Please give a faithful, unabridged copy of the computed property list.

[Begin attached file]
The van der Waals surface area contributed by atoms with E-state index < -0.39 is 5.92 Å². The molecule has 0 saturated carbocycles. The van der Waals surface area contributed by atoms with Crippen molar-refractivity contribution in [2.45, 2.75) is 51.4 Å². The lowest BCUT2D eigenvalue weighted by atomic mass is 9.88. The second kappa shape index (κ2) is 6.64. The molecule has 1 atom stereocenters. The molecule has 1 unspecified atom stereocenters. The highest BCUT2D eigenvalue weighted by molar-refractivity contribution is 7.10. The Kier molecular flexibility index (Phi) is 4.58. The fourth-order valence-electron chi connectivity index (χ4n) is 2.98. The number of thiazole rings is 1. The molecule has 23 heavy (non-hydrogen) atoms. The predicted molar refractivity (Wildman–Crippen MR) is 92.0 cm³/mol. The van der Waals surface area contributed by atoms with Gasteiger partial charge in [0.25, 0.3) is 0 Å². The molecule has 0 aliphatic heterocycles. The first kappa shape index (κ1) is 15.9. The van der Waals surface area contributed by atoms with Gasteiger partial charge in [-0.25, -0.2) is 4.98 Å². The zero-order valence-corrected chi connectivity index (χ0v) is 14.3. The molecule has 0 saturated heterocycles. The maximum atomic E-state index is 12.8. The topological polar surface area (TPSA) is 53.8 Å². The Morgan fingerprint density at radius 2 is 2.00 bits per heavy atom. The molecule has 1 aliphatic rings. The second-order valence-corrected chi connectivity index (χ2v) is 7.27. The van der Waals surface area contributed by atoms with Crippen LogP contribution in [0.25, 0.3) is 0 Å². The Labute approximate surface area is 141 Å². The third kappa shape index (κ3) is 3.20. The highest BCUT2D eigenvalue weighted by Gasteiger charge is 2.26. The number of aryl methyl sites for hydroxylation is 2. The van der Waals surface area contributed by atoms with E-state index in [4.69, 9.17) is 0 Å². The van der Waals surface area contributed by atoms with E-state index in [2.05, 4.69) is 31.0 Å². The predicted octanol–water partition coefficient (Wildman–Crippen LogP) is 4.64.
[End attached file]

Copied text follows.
The van der Waals surface area contributed by atoms with E-state index < -0.39 is 5.92 Å². The molecule has 0 saturated carbocycles. The van der Waals surface area contributed by atoms with Crippen molar-refractivity contribution in [2.45, 2.75) is 51.4 Å². The lowest BCUT2D eigenvalue weighted by atomic mass is 9.88. The second kappa shape index (κ2) is 6.64. The molecule has 1 atom stereocenters. The molecule has 1 unspecified atom stereocenters. The highest BCUT2D eigenvalue weighted by molar-refractivity contribution is 7.10. The Kier molecular flexibility index (Phi) is 4.58. The fourth-order valence-electron chi connectivity index (χ4n) is 2.98. The number of thiazole rings is 1. The molecule has 23 heavy (non-hydrogen) atoms. The predicted molar refractivity (Wildman–Crippen MR) is 92.0 cm³/mol. The van der Waals surface area contributed by atoms with Gasteiger partial charge in [0.25, 0.3) is 0 Å². The molecule has 0 aliphatic heterocycles. The first kappa shape index (κ1) is 15.9. The van der Waals surface area contributed by atoms with Gasteiger partial charge in [-0.25, -0.2) is 4.98 Å². The zero-order valence-corrected chi connectivity index (χ0v) is 14.3. The molecule has 0 saturated heterocycles. The maximum atomic E-state index is 12.8. The topological polar surface area (TPSA) is 53.8 Å². The Morgan fingerprint density at radius 2 is 2.00 bits per heavy atom. The molecule has 1 aliphatic rings. The second-order valence-corrected chi connectivity index (χ2v) is 7.27. The van der Waals surface area contributed by atoms with Crippen LogP contribution in [0.25, 0.3) is 0 Å². The Labute approximate surface area is 141 Å². The third kappa shape index (κ3) is 3.20. The highest BCUT2D eigenvalue weighted by Gasteiger charge is 2.26. The number of aryl methyl sites for hydroxylation is 2. The van der Waals surface area contributed by atoms with E-state index in [4.69, 9.17) is 0 Å². The van der Waals surface area contributed by atoms with E-state index in [2.05, 4.69) is 31.0 Å². The predicted octanol–water partition coefficient (Wildman–Crippen LogP) is 4.64.